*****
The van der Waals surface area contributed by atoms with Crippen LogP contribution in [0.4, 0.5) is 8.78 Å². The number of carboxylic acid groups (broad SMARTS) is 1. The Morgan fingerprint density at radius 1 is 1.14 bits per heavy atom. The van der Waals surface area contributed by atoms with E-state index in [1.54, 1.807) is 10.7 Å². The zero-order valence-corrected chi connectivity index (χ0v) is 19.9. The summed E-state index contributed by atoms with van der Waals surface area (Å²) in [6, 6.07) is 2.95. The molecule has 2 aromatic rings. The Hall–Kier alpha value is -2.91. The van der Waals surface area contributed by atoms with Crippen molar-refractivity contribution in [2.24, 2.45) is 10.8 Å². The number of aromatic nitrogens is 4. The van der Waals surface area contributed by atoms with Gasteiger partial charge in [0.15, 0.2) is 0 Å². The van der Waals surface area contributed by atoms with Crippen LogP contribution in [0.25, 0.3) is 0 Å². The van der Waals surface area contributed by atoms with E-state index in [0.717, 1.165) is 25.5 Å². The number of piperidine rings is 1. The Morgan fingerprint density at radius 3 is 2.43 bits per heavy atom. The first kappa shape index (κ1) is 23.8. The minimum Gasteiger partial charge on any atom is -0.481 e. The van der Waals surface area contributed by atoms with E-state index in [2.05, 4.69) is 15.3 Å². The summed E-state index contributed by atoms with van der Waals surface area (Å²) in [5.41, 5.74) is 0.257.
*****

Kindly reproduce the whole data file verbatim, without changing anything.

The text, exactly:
The van der Waals surface area contributed by atoms with Crippen LogP contribution in [0.4, 0.5) is 8.78 Å². The number of carboxylic acid groups (broad SMARTS) is 1. The Morgan fingerprint density at radius 1 is 1.14 bits per heavy atom. The van der Waals surface area contributed by atoms with E-state index in [1.54, 1.807) is 10.7 Å². The zero-order valence-corrected chi connectivity index (χ0v) is 19.9. The summed E-state index contributed by atoms with van der Waals surface area (Å²) in [6, 6.07) is 2.95. The molecule has 2 aromatic rings. The Hall–Kier alpha value is -2.91. The van der Waals surface area contributed by atoms with Crippen molar-refractivity contribution in [2.24, 2.45) is 10.8 Å². The number of aromatic nitrogens is 4. The van der Waals surface area contributed by atoms with Gasteiger partial charge in [0.15, 0.2) is 0 Å². The van der Waals surface area contributed by atoms with Crippen LogP contribution in [0.25, 0.3) is 0 Å². The van der Waals surface area contributed by atoms with E-state index in [0.717, 1.165) is 25.5 Å². The number of piperidine rings is 1. The Morgan fingerprint density at radius 3 is 2.43 bits per heavy atom. The first kappa shape index (κ1) is 23.8. The minimum Gasteiger partial charge on any atom is -0.481 e. The van der Waals surface area contributed by atoms with E-state index in [2.05, 4.69) is 15.3 Å². The summed E-state index contributed by atoms with van der Waals surface area (Å²) in [5.41, 5.74) is 0.257.